The second Community Resource Day has been set for Friday, October 26th, from 2 to 6 pm at Aviation Mall, located at 578 Aviation Road in Queensbury.
The event is a showcase of more than 65 health and human services organizations in Warren, Washington, Hamilton and northern Saratoga counties.
Community Resource Day features information about community organizations, the opportunity for networking, as well as freebies, activities, and door prizes. It is jointly presented by Fidelis Care, Interagency Council, Southern Adirondack Independent Living and the Aviation Mall. » Continue Reading.
To see the future of health care in New York State, you may have to visit Ticonderoga – a town better known for its past.
“New York’s challenge is to bring financially sustainable, high quality healthcare to rural communities,” says Dan Sheppard, Deputy Commissioner in the state’s Department of Health. “The key lies in not just replacing old services but bringing into a community services it doesn’t already have and in improving over-all access to health care.” » Continue Reading.
Mercy Care for the Adirondacks is recruiting new volunteers and has scheduled a Friendship Volunteer Training Program in Tupper Lake on the mornings of January 11 and January 18, 2018. The training sessions will be held from 9:30 am to 1 pm (Both mornings are required to complete the training).
New Volunteers will join Mercy Care’s more than 100 Friendship Volunteers from Lake Placid, Saranac Lake, and Tupper Lake who are helping their elder neighbors stay connected to their communities and helping to make their lives a little easier and happier. Mercy Care volunteers are currently serving more than 100 elders. » Continue Reading.
The Ticonderoga Historical Society will open its second exhibit of the 2016 season on Friday, April 8 at 7 pm at the Hancock House.
“Herbal History of the Adirondacks” looks at how Native Americans and early settlers utilized native plants as medicinal and culinary preparations and how this has led to a contemporary herbal culture that continues to thrive today.
Noted local herbalist Nancy Scarzello is a co-designer of the exhibit and will speak at the opening. A Ticonderoga resident, Scarzello has more than 35 years of experience studying and teaching about herbs, native plants, natural healing and plant medicines. She is a regular presenter at the New England Women’s Herbal Conference. » Continue Reading.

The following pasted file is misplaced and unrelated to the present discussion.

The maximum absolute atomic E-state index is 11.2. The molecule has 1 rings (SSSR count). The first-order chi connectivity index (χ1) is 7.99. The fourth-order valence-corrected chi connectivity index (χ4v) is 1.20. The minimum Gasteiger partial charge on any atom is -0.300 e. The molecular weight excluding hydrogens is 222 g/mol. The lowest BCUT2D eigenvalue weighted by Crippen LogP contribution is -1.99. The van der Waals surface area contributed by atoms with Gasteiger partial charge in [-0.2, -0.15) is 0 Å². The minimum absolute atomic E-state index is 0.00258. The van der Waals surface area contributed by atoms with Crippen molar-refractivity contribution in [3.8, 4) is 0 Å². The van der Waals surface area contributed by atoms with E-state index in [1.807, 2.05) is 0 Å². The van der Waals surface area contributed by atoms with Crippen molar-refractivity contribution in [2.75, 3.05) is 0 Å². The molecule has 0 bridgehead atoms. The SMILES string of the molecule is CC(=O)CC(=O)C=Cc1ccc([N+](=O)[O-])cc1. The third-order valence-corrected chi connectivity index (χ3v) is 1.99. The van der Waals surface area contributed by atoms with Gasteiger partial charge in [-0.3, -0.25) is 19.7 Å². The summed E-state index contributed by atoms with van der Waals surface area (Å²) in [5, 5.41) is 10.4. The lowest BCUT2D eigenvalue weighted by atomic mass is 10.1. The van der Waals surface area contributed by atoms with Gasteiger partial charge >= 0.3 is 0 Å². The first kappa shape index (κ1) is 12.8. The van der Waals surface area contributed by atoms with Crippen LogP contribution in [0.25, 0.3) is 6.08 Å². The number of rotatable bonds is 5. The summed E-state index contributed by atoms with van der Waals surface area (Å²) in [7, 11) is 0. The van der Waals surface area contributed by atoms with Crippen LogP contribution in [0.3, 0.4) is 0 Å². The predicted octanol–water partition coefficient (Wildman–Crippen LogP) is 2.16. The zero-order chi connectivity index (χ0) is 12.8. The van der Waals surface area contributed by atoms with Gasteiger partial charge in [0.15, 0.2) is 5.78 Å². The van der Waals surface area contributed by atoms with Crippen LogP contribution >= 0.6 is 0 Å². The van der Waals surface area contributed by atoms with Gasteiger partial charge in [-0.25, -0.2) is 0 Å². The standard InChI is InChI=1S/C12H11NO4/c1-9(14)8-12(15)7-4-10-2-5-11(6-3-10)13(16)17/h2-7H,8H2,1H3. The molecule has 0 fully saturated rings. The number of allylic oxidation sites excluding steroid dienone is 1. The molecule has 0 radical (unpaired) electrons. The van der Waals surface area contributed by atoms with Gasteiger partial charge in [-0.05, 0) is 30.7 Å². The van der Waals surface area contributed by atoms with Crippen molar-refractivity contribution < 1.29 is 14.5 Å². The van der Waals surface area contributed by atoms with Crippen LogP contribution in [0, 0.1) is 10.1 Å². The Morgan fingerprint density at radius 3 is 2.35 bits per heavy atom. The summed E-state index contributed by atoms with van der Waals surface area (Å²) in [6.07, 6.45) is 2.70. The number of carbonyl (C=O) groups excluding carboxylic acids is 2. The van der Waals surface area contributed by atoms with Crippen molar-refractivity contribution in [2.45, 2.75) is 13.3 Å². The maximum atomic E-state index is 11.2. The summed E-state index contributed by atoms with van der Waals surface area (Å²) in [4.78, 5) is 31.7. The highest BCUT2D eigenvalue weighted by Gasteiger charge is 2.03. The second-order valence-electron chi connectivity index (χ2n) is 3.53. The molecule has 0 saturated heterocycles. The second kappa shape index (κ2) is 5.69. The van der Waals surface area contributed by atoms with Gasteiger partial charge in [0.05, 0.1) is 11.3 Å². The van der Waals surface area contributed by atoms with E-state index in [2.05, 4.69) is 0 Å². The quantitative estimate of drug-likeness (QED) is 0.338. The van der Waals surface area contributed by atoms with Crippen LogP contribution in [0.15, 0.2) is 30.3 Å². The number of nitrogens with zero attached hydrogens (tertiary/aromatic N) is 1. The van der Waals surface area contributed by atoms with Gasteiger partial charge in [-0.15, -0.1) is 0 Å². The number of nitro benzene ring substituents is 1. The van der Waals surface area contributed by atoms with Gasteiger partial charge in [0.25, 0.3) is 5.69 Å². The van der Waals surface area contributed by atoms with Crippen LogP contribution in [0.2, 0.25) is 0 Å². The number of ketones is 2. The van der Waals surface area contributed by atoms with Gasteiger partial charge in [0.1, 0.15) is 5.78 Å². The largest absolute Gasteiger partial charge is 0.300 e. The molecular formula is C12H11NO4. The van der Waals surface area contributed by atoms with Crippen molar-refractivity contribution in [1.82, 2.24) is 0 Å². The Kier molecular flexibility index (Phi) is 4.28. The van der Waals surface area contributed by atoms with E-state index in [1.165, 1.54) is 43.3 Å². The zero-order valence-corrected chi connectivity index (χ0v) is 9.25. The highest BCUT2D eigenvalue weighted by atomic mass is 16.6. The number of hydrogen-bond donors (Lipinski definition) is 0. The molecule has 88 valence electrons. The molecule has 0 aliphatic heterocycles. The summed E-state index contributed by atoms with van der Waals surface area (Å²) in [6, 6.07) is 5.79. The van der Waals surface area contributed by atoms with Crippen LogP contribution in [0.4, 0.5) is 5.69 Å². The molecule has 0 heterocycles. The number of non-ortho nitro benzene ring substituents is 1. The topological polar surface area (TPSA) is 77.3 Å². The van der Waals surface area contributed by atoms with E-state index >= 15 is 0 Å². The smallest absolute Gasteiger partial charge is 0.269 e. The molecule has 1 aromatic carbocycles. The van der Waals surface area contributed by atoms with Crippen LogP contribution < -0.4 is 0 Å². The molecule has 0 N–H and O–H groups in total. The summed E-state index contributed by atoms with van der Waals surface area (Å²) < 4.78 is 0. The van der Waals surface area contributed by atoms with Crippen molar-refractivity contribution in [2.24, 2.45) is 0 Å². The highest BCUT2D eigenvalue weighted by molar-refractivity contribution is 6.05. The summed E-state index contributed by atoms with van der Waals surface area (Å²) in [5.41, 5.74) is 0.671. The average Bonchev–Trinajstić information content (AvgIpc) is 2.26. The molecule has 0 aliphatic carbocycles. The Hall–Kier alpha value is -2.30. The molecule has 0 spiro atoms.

Of the many great stories about old country doctors, one of my favorites happened in the North Country just a few minutes south of Plattsburgh. The doctor’s name was Isaac Hutinac Patchen. His grandfather, Claude Hutinac, married a woman whose surname was Patchen. Their son, Stephen (Isaac’s father), fought in five Revolutionary War battles and endured the terrible suffering at Valley Forge. Following the war, he assumed his mother’s surname, and family members henceforth were known as Patchens.
Isaac Patchen was born around 1793, and at age 20 he began medical training. At the time, he lived in Vermont’s Lake Champlain Islands and in northern New York, where war was affecting locals on both sides of the lake. On September 11, 1814, during the Battle of Plattsburgh, he joined a militia force and volunteered to pursue fleeing enemy soldiers. More than twenty men were captured, and years later, Isaac received a land grant of 160 acres in return for a job well done. » Continue Reading.
The New York State Department of Labor has announced the North Country Region’s Top Five Trending Jobs for 2015 – selected by labor market analysts based on occupational survey data and the projected needs of their region. The North Country Region includes Clinton, Essex, Franklin, Hamilton, Jefferson, Lewis and St. Lawrence counties.
“Statewide, we’re seeing tremendous growth in many areas, especially in the technology and health care fields,” Acting State Labor Commissioner Mario J. Musolino said in a statement to the press. “I highly encourage anyone looking for work or a new position to visit New York State’s Jobs Express website and browse through the new listings that are added daily.” » Continue Reading.
Deformities like cleft palate once befuddled all dentists and surgeons, none of whom could find reliable, workable solutions to those truly vexing problems. Around the world, tens of thousands of victims suffered as social outcasts due to congenital deformities. Many were unable to speak, but nearly 160 years ago, that began to change. Since that time, millions have been helped, thanks to the work of the Father of Modern Orthodontia—who happens to be a North Country native.
Norman William Kingsley was born on October 26, 1829, in Stockholm, a sparsely populated town in northern St. Lawrence County. The family had moved there from Vermont, but when Norman was four years old, they returned to the Green Mountain State, living at different locations in the Rutland area. » Continue Reading.